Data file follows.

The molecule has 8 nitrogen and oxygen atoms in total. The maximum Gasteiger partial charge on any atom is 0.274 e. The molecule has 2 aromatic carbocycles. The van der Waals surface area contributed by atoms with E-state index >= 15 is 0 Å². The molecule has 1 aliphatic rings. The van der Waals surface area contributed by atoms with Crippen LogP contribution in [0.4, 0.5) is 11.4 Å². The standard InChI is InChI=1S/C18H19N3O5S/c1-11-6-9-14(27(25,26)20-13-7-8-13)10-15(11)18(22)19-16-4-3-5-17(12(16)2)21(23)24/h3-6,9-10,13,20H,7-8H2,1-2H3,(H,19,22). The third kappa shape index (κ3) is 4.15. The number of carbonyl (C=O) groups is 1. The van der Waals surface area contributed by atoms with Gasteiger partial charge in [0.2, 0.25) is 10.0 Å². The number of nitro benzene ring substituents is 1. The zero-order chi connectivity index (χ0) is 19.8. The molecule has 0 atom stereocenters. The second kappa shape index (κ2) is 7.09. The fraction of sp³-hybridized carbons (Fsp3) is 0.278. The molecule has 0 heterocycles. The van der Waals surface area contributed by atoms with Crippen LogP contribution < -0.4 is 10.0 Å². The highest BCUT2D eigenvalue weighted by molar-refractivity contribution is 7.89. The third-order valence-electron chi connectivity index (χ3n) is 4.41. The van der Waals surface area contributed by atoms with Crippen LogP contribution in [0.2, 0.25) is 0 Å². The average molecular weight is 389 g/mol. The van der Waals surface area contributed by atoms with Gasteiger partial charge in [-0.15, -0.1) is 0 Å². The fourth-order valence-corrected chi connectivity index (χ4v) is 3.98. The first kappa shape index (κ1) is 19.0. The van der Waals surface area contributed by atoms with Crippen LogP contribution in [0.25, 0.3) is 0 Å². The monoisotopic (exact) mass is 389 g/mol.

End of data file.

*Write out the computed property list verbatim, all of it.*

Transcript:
The molecule has 8 nitrogen and oxygen atoms in total. The maximum Gasteiger partial charge on any atom is 0.274 e. The molecule has 2 aromatic carbocycles. The van der Waals surface area contributed by atoms with E-state index >= 15 is 0 Å². The molecule has 1 aliphatic rings. The van der Waals surface area contributed by atoms with Crippen LogP contribution in [0.4, 0.5) is 11.4 Å². The standard InChI is InChI=1S/C18H19N3O5S/c1-11-6-9-14(27(25,26)20-13-7-8-13)10-15(11)18(22)19-16-4-3-5-17(12(16)2)21(23)24/h3-6,9-10,13,20H,7-8H2,1-2H3,(H,19,22). The third kappa shape index (κ3) is 4.15. The number of carbonyl (C=O) groups is 1. The van der Waals surface area contributed by atoms with Gasteiger partial charge in [0.2, 0.25) is 10.0 Å². The number of nitro benzene ring substituents is 1. The zero-order chi connectivity index (χ0) is 19.8. The molecule has 0 atom stereocenters. The second kappa shape index (κ2) is 7.09. The fraction of sp³-hybridized carbons (Fsp3) is 0.278. The molecule has 0 heterocycles. The van der Waals surface area contributed by atoms with Crippen LogP contribution < -0.4 is 10.0 Å². The highest BCUT2D eigenvalue weighted by molar-refractivity contribution is 7.89. The third-order valence-electron chi connectivity index (χ3n) is 4.41. The van der Waals surface area contributed by atoms with Crippen LogP contribution in [0.2, 0.25) is 0 Å². The average molecular weight is 389 g/mol. The van der Waals surface area contributed by atoms with Gasteiger partial charge in [-0.15, -0.1) is 0 Å². The fourth-order valence-corrected chi connectivity index (χ4v) is 3.98. The first kappa shape index (κ1) is 19.0. The van der Waals surface area contributed by atoms with Crippen LogP contribution in [0.25, 0.3) is 0 Å². The monoisotopic (exact) mass is 389 g/mol.